J Curr Surg
Journal of Current Surgery, ISSN 1927-1298 print, 1927-1301 online, Open Access
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Case Report

Volume 7, Number 1-2, June 2017, pages 20-22


Iatrogenic Ureteral Injury During Incisional Hernia Repair in a Kidney Recipient

Mutlu Unvera, c, Ozgur Firatb, Taylan Ozgur Sezerb, Cuneyt Hoscoskunb

aDepartment of General Surgery, Izmir Medicalpark Hospital, Izmir, Turkey
bDivision of Organ Transplantation, Department of General Surgery, Ege Univercity, Izmir, Turkey
cCorresponding Author: Mutlu Unver, Department of General Surgery, Izmir Univercity, Izmir, Turkey

Manuscript accepted for publication November 23, 2016
Short title: Ureteral Injury During Incisional Hernia Repair
doi: https://doi.org/10.14740/jcs310w

Abstract▴Top 

Incisional hernia is not a rare complication in kidney allograft recipients, due to prolonged dialysis, immunosuppressive drugs, especially, corticosteroids, and high prevalence of diabetes mellitus. Although the use of immunosuppressive drugs increases the risk of infection with synthetic materials, using mesh to prevent hernia recurrence in patients with multiple predisposing factors is safe and necessary. Repeated surgeries cause pathological distortion of anatomy which prevents the intraoperative visibility of the ureter and increases the risk of injury. In the present case, we report a very rare ureteric injury in a patient who underwent incisional hernia repair with propylene mesh after renal transplantation.

Keywords: Ureteral injury; Incisional hernia; Kidney recipient; Mesh

Introduction▴Top 

Incisional hernia is a well-known complication after abdominal surgery. Although the incidence of incisional hernia after renal transplantation is unclear, it is not a rare complication in kidney allograft recipients, due to prolonged dialysis, immunosuppressive drugs, especially, corticosteroids, and high prevalence of diabetes mellitus. Incisional hernia after kidney transplantation increases patient morbidity and affects the quality of life. Although the use of immunosuppressive drugs increases the risk of infection with synthetic materials, using mesh to prevent hernia recurrence in patients with multiple predisposing factors is safe and necessary [1]. Iatrogenic ureteral injury is a potential complication in various surgical procedures [2]. The incidence of such complications varies between 0.5% and 10% [3, 4]. The risk of injury is related to the sophistication of the procedure or presence of periureteric pathology. The prevalent presentation in ureteral injury is flank pain, fever or leukocytosis. About 10% of patients have hematuria following surgical injury. Anuria may result from bilateral ureteric injury or from unilateral ureteric injury in a solitary functioning kidney. Herein, we present a case of unusual ureteric injury in a patient who underwent incisional hernia repair with propylene mesh after renal transplantation.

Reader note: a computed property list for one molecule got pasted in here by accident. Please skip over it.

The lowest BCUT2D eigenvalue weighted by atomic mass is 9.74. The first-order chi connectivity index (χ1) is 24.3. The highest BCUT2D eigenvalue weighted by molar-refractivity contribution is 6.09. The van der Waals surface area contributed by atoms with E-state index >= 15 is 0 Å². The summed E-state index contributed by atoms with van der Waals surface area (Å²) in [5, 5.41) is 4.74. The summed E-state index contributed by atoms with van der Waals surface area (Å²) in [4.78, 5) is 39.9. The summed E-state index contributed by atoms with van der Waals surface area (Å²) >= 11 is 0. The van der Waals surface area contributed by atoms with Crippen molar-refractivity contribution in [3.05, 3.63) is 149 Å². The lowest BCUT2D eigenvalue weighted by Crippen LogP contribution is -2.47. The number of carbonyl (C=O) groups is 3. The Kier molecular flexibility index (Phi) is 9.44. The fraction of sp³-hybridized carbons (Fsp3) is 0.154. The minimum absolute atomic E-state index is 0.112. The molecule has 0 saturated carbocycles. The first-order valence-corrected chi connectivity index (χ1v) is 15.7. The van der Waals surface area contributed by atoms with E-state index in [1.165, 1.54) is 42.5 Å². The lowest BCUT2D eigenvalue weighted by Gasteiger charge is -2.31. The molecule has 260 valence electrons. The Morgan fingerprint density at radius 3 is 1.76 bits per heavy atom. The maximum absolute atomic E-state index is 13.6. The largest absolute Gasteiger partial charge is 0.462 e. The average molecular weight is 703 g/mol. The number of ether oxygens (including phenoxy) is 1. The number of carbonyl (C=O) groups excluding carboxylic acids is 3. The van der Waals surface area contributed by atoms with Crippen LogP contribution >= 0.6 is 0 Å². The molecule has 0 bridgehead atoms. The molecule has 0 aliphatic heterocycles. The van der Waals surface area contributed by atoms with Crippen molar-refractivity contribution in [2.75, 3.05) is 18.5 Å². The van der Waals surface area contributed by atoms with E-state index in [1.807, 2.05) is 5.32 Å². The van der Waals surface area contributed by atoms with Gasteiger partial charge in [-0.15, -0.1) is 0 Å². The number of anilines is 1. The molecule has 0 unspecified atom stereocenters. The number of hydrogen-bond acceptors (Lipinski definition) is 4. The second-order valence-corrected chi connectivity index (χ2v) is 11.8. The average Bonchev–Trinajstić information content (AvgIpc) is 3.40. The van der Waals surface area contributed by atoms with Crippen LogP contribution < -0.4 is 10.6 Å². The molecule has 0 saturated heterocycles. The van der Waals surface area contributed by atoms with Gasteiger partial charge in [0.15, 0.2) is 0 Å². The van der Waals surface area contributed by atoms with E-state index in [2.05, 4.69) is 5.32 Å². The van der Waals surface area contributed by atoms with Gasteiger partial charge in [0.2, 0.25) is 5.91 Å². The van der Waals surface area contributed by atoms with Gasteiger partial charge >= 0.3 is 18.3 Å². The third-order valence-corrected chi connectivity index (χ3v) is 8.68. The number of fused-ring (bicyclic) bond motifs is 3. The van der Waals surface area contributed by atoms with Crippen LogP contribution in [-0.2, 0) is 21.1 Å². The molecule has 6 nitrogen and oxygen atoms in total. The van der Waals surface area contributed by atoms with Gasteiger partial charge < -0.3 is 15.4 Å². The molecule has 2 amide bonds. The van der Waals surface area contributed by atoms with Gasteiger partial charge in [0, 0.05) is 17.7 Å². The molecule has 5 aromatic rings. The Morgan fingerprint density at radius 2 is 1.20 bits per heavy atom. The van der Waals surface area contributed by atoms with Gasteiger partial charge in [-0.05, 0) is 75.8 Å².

Case Report▴Top 

A 29-year-old male patient underwent living donor renal transplantation due to focal segmental glomerulosclerosis in 2006. On the postoperative period, the patient underwent an emercency surgery for uretero-neo-cystostomy necrosis and revision of uretero-neo-cystostomy was performed 7 days after the renal transplantation. Following an uneventful recovery, the patient was discharged 10 days after the second operation. His maintenance immunosuppression included tacrolimus, mycophenolate mofetil and prednisone. The patient presented with incisional hernia 3 years after the renal transplantation. We decided to repair hernia using propylene mesh due to the large size of hernia (8 cm). We approximated the fascial edges and placed the mesh on fascia. Before closure of the wound, a hemovac drain was inserted over the mesh. During the postoperative period, the urine of the patient began to decrease and subsequently developed a clear discharge from the hemovac drain which was consistent with urine on biochemical analysis. We performed Tc99m DTPA dynamic renal scintigraphy to detect the site of the urinary leakage. Tc99m DTPA dynamic renal scintigraphy showed distal ureteric leakage. In the exploratory laparotomy, we found the partial distal ureteric injury (Fig. 1a) and confirmed the diagnosis as iatrogenic ureteral injury. The patient underwent primary repair of the injury and insertion of a JJ stent (Fig. 1b). He was discharged from clinic 2 weeks later and the stent was removed 4 weeks later. After a 30-month follow-up, he remains in good health without any complication and recurrence of hernia.